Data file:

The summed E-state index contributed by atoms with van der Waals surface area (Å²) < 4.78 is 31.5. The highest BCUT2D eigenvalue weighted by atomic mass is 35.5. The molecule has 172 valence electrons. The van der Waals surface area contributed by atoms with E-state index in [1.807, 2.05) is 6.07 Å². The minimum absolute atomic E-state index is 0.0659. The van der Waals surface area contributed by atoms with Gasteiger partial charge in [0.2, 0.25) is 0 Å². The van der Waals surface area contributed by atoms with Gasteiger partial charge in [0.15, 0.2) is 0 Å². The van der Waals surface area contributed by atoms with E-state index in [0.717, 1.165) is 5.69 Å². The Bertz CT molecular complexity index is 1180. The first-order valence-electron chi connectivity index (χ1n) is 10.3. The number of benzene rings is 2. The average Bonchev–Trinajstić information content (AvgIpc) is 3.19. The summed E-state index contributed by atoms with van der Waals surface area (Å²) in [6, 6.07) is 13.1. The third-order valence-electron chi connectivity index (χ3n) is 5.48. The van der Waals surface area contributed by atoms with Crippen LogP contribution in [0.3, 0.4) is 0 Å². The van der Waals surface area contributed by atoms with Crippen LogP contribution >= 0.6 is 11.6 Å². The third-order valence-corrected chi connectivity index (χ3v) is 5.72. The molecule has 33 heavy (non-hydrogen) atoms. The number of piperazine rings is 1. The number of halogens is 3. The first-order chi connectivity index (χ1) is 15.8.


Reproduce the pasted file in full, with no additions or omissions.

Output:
The summed E-state index contributed by atoms with van der Waals surface area (Å²) < 4.78 is 31.5. The highest BCUT2D eigenvalue weighted by atomic mass is 35.5. The molecule has 172 valence electrons. The van der Waals surface area contributed by atoms with E-state index in [1.807, 2.05) is 6.07 Å². The minimum absolute atomic E-state index is 0.0659. The van der Waals surface area contributed by atoms with Gasteiger partial charge in [0.2, 0.25) is 0 Å². The van der Waals surface area contributed by atoms with Gasteiger partial charge in [0.15, 0.2) is 0 Å². The van der Waals surface area contributed by atoms with E-state index in [0.717, 1.165) is 5.69 Å². The Bertz CT molecular complexity index is 1180. The first-order valence-electron chi connectivity index (χ1n) is 10.3. The number of benzene rings is 2. The average Bonchev–Trinajstić information content (AvgIpc) is 3.19. The summed E-state index contributed by atoms with van der Waals surface area (Å²) in [6, 6.07) is 13.1. The third-order valence-electron chi connectivity index (χ3n) is 5.48. The van der Waals surface area contributed by atoms with Crippen LogP contribution in [0.3, 0.4) is 0 Å². The van der Waals surface area contributed by atoms with Crippen LogP contribution >= 0.6 is 11.6 Å². The third-order valence-corrected chi connectivity index (χ3v) is 5.72. The molecule has 33 heavy (non-hydrogen) atoms. The number of piperazine rings is 1. The number of halogens is 3. The first-order chi connectivity index (χ1) is 15.8.